A Few Good Tools: Low Cost Constituent Databases

Looking for an inexpensive way to track your volunteers, donors, partners, and other constituents? We've full updated this popular article, which recommends a set of free and low cost databases that have worked for those in the field. We've added new tools, tips and thoughts to help you find something that works for your organization.

 A three-person organization is looking for a better way to track people. They currently store data on about 600 volunteers, donors, partners, and other constituents in a series of spreadsheets. They want to consolidate this information into a central place so they can find people, understand what contact they've had with them, run mailing and email lists, and keep on top of who is doing what. They have very little money for this, and are hoping to find something inexpensive and easy to use.

Does this sound familiar? Many small organization are looking for an inexpensive way to manage constituent data. We asked a number of nonprofit technology professionals about the software that has worked well for them in similar circumstances. We then combined their thoughts to come up with a set of solid tools that might work for you.

Take Your Needs Seriously

Constituent data is the lifeblood of most organizations. It’s important to think through how important this system will be to your organization, and budget accordingly. A rule of thumb is to spend 0.25%- 0.5% of your annual budget on a solid constituent management system. If you have a $500K annual budget, this would mean devoting $1250 to $2500 per year to managing your constituent data. And don’t forget that there will likely be costs for customization, training, updates, and maintenance down the road – and these costs may well be higher for tools with lower initial fees. Don’t assume that the cheapest ways are the best.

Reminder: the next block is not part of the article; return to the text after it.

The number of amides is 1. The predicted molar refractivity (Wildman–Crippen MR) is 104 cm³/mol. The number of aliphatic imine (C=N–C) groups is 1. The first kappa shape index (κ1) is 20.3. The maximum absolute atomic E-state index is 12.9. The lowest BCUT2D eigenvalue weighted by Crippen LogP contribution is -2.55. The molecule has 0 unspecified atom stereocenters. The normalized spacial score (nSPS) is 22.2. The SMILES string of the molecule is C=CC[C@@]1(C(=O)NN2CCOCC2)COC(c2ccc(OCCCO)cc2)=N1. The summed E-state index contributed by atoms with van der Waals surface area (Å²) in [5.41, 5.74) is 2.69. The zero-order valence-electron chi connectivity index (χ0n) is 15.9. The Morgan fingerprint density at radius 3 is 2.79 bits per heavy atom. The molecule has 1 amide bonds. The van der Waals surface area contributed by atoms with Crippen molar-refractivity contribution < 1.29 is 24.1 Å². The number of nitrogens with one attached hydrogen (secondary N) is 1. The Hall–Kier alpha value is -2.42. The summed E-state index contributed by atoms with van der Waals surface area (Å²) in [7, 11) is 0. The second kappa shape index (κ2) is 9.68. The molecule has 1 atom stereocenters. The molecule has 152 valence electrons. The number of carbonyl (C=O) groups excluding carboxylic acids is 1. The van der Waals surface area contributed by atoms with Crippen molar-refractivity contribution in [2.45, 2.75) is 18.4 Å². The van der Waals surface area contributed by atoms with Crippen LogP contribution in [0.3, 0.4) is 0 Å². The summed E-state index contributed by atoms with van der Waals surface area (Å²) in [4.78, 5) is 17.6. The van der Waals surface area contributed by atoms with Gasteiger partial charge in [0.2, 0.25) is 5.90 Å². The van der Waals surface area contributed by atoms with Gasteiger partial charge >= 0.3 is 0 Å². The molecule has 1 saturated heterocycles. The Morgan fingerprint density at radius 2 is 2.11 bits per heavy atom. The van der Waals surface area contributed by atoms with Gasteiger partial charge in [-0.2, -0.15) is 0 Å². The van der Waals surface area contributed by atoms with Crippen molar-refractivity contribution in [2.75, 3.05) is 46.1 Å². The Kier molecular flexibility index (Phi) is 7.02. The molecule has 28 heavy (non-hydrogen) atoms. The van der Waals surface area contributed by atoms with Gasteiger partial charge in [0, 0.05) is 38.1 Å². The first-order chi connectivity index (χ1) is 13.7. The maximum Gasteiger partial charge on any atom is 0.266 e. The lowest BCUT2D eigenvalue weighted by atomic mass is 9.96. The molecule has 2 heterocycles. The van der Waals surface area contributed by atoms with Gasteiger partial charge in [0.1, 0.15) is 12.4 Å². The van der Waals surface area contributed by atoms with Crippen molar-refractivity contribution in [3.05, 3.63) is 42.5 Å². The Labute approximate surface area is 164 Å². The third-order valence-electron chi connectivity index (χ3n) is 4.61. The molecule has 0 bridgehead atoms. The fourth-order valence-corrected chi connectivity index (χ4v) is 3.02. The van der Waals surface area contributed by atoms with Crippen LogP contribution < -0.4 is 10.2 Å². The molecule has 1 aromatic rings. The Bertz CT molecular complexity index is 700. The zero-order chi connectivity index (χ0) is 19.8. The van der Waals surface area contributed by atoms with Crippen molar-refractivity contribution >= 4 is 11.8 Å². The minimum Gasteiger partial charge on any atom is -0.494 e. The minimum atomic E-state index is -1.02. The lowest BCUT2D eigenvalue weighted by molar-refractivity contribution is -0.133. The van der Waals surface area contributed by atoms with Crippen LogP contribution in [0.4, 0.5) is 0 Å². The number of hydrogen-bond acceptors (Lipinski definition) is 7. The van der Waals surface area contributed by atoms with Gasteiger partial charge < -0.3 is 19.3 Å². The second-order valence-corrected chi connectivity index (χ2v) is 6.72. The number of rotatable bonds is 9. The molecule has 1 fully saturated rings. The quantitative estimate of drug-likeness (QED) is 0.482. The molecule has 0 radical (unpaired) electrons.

Before you choose a database, think through how you plan to use it. The more clearly you can define how you plan to use constituent data, the more likely you are to choose a good database for you, and use it effectively after you acquire it. Take a bit of time to consider:

  • What types of constituents do you have? Who are you going to track in the database? Donors, volunteers, board members, community partners, vendors, media, business supporters? Others?
  • What do you need to track about each of these constituents? How will you interact with them? What information will you need to grow the relationship? For example, organizations that recruit business sponsors for events need a database that can track these cultivation steps. This data is very different from that for a simple direct donation mail campaign.
  • What reports and outputs will you need? Think through the information you’ll need for funders, summaries, mailings, and other lists.
  • How are your needs likely to scale over the next couple of years? Nothing’s worse than putting something into place that becomes an organizational roadblock just a year or two down the road. If you have plans for growth, consider investing in a more sophisticated database so that you won’t have to go through the selection and integration process all over again next year.
  • How will it integrate with other data sources, such as other databases, email tools, or information gathered online? Do whatever you can to not add new databases that don’t speak to the data sources you already have.


Tools You Already Have

Just because other organizations have a database doesn’t necessarily mean that you need one. Do you have simple needs that aren’t likely to expand over time? If so, you might be able to use one of the tools you already have in a new way.